About the year 1832 John Nicholson was sent to a private school at Delgany, in County Wicklow. In his twelfth year he was transferred to the Royal School Dungannon. It is also recorded in "M'Call's Recollections" that for a short time Nicholson attended Benjamin Neely's academy in Castle Street. The boy spent his holidays in the old home at Lisburn, and in December, 1838, finally left Dungannon and school. Through the influence of his Uncle Hogg, John now obtained a cadetship in the Bengal Infantry. Early in 1839, at the age of sixteen, he bade farewell to his home and friends, hastened to London, made all necessary preparations to the voyage, and by the end of February in the same year the good ship Camden, with John Nicholson on board, was on the high seas ploughing her way to the scene of his future achievements and glorious death. Nothing unusual appears to have happened during the voyage, and about the middle of July he landed in Calcutta.

Arrival in India. Firozpur. Ghazni.

In a few weeks, proceeding up country, he reached Benares, where for a time he did duty with the 41st Sepoys. Only sixteen years of age, and in a strange and foreign land, no wonder his letters are sad and his heart lonely. He writes to his mother:-- "I go to church every Sunday, and read my chapter every day as you advised me. I find Mary's Bible very useful. Often when I am sitting alone here in the evening, I think of you all at home and say to myself, 'There is no place like home.'" His letters also showed his anxiety to live within his income, denying himself pleasures that he might save his money for the dear ones at home. Towards the end of the year he was permanently posted to the 27th Native Infantry, then stationed on the Satlaj at Firozpur. Here for a time he lived in a stable, sharing it with a brother officer. The fiery winds from the desert, the heat and, probably, filth, brought on a fever which temperance and a good constitution brought him safely through. He writes:-- "This station is a perfect wilderness; there is not a tree, or blade of grass, within miles." About this time he was reading with much interest Faber's Fulfilment of Scripture Prophecies, and reports himself as now nearly six feet high and likely to grow three or four inches more. In a few years the expected inches were duly added. Early in 1841 Nicholson's regiment was ordered the Afghan city, Jalalabad, and later on to Kabul, and thence to Ghazni. At the time, peace appeared to reign in Afghanistan, but the slumbering fires burned beneath, which was soon to burst forth, only to be quenched to the blood of 4,000 British troops who perished amid the grim Afghan passes to the vain attempt to reach safety. When the storm burst the hill fortress of Ghanzi was garrisoned by Nicholson's regiment. As the beleaguered soldiers looked out from their eyrie they saw the first snows of winter-whitening the ground, and with the snow, and numerous as the snowflakes, came the hordes of wild Afghan tribesmen. The defences of the fortress were out of order; there were guns, but no gunners, and the stock of ammunition and supplies was below zero. For over three months the native regiment and its white officers held this ruin against death, starvation, and cold, till, on March 6, 1842, all that was left of them marched out, depending on the sworn oaths of the Afghan chiefs that they would be conducted in safety to Peshawar. The promises were only made to be broken. The unfortunate soldiery fought on for fourteen days, and then the remnant laid down their arms. Young Nicholson thrice drove back the Afghan guard at the point of the bayonet before he surrendered, and then, while tears of grief stood in to honest eyes, flung down his sword at the feet of his captors. For over six months he and other British officers remained prisoners in the hands of the Afghans, till they were finally rescued and returned to India with that avenging and victorious army which taught the lesson to the Afghan tribes that British blood cannot be shed without risk, nor pledges broken with impunity.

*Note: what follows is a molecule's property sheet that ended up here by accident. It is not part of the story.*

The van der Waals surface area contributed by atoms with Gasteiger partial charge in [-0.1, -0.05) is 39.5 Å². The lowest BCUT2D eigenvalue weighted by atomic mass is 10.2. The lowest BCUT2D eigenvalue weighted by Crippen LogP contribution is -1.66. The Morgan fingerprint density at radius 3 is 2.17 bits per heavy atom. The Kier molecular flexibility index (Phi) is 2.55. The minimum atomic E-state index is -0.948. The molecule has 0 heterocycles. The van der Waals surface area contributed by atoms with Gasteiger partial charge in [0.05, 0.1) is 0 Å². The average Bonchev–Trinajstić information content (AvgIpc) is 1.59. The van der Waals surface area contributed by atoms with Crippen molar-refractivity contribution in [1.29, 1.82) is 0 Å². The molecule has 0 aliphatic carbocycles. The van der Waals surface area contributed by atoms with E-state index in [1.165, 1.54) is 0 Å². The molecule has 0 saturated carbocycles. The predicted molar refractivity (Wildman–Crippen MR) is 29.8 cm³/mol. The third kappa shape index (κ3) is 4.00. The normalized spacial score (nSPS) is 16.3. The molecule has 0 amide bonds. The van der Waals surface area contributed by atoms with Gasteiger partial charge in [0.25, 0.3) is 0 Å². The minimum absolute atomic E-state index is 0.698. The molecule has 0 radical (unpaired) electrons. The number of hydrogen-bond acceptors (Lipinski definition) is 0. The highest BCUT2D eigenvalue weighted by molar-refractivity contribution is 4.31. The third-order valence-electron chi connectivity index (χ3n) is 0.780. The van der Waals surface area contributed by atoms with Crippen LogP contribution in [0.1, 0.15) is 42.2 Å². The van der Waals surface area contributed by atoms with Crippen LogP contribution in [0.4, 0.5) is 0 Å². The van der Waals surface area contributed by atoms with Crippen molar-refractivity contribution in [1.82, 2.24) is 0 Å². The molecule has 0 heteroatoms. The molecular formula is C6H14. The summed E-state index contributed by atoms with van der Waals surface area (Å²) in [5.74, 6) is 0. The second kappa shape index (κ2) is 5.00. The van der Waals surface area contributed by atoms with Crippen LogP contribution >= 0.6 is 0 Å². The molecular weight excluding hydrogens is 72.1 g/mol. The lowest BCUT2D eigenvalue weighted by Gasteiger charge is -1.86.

Alexander Nicholson's Death. Letters Home. Pro-Afghans.

Returning down the Khaibar Pass with the army. Nicholson had the pleasure of meeting his brother Alexander, who had but lately come out. Three days later the elder brother, riding through the pass with the rear guard, espied, some distance from the line of march, in an elevated position, what appeared to be the naked body of a European. Cantering up to inspect it, he saw the body of a white man fearfully mutilated. Looking closer, he recognised the features of his own brother. There in the wild mountain pass, they two, the living and the dead; below, the sinuous trail of the moving army; above, the silence of the everlasting hills. Only, mere lads -- the dead, sixteen; the living, twenty; both true sons of the Empire. The younger gave his life for it, died in action, shot by a Khaibar robber; the elder -- well, he too gave his life for it; but his work was not yet done, his time had not yet come. It is worth noting his scornful bitterness on the ideas of some people at home regarding the late Afghan war. He writes:-- "One would imagine that the Afghans instead of being the most vicious and blood-thirsty race in existence, who fight merely for the love of bloodshed and plunder, were noble-minded patriots." Evidently in Britain in those days there were pro-Afghans, even as in latter there were pro-Boers and pro-Germans, "birds that foul their own nest." Thus history repeats itself.